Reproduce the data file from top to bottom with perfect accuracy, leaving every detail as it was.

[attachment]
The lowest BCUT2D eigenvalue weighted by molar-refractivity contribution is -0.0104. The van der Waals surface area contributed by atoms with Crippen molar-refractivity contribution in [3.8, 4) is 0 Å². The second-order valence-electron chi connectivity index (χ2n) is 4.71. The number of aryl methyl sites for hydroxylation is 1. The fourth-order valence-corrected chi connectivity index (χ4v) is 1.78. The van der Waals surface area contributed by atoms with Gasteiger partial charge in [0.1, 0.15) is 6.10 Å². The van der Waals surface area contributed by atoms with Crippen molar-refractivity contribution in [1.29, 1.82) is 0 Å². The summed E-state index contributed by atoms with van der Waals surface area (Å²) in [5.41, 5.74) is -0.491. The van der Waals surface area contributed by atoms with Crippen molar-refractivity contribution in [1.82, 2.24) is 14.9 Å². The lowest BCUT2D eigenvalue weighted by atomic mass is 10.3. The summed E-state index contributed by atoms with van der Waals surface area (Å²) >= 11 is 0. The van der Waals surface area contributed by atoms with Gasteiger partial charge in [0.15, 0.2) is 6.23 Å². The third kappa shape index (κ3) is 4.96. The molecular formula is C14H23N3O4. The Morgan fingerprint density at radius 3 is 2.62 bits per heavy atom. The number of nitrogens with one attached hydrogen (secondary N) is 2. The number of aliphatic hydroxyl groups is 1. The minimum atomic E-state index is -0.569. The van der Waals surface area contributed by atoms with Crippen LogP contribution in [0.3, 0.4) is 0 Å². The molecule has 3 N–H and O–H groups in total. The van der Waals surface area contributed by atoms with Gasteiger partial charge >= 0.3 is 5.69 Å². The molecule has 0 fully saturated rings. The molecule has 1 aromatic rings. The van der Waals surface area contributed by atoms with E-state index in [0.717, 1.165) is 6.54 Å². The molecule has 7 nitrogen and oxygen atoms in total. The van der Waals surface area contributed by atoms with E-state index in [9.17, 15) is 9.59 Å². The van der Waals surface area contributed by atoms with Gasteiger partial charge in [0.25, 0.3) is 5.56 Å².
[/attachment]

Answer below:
The lowest BCUT2D eigenvalue weighted by molar-refractivity contribution is -0.0104. The van der Waals surface area contributed by atoms with Crippen molar-refractivity contribution in [3.8, 4) is 0 Å². The second-order valence-electron chi connectivity index (χ2n) is 4.71. The number of aryl methyl sites for hydroxylation is 1. The fourth-order valence-corrected chi connectivity index (χ4v) is 1.78. The van der Waals surface area contributed by atoms with Gasteiger partial charge in [0.1, 0.15) is 6.10 Å². The van der Waals surface area contributed by atoms with Crippen molar-refractivity contribution in [1.29, 1.82) is 0 Å². The summed E-state index contributed by atoms with van der Waals surface area (Å²) in [5.41, 5.74) is -0.491. The van der Waals surface area contributed by atoms with Crippen molar-refractivity contribution in [1.82, 2.24) is 14.9 Å². The lowest BCUT2D eigenvalue weighted by atomic mass is 10.3. The summed E-state index contributed by atoms with van der Waals surface area (Å²) >= 11 is 0. The van der Waals surface area contributed by atoms with Gasteiger partial charge in [0.15, 0.2) is 6.23 Å². The third kappa shape index (κ3) is 4.96. The molecular formula is C14H23N3O4. The Morgan fingerprint density at radius 3 is 2.62 bits per heavy atom. The number of nitrogens with one attached hydrogen (secondary N) is 2. The number of aliphatic hydroxyl groups is 1. The minimum atomic E-state index is -0.569. The van der Waals surface area contributed by atoms with Crippen LogP contribution in [0.3, 0.4) is 0 Å². The molecule has 3 N–H and O–H groups in total. The van der Waals surface area contributed by atoms with Gasteiger partial charge >= 0.3 is 5.69 Å². The molecule has 0 fully saturated rings. The molecule has 1 aromatic rings. The van der Waals surface area contributed by atoms with E-state index in [0.717, 1.165) is 6.54 Å². The molecule has 7 nitrogen and oxygen atoms in total. The van der Waals surface area contributed by atoms with E-state index in [9.17, 15) is 9.59 Å². The van der Waals surface area contributed by atoms with Gasteiger partial charge in [0.25, 0.3) is 5.56 Å².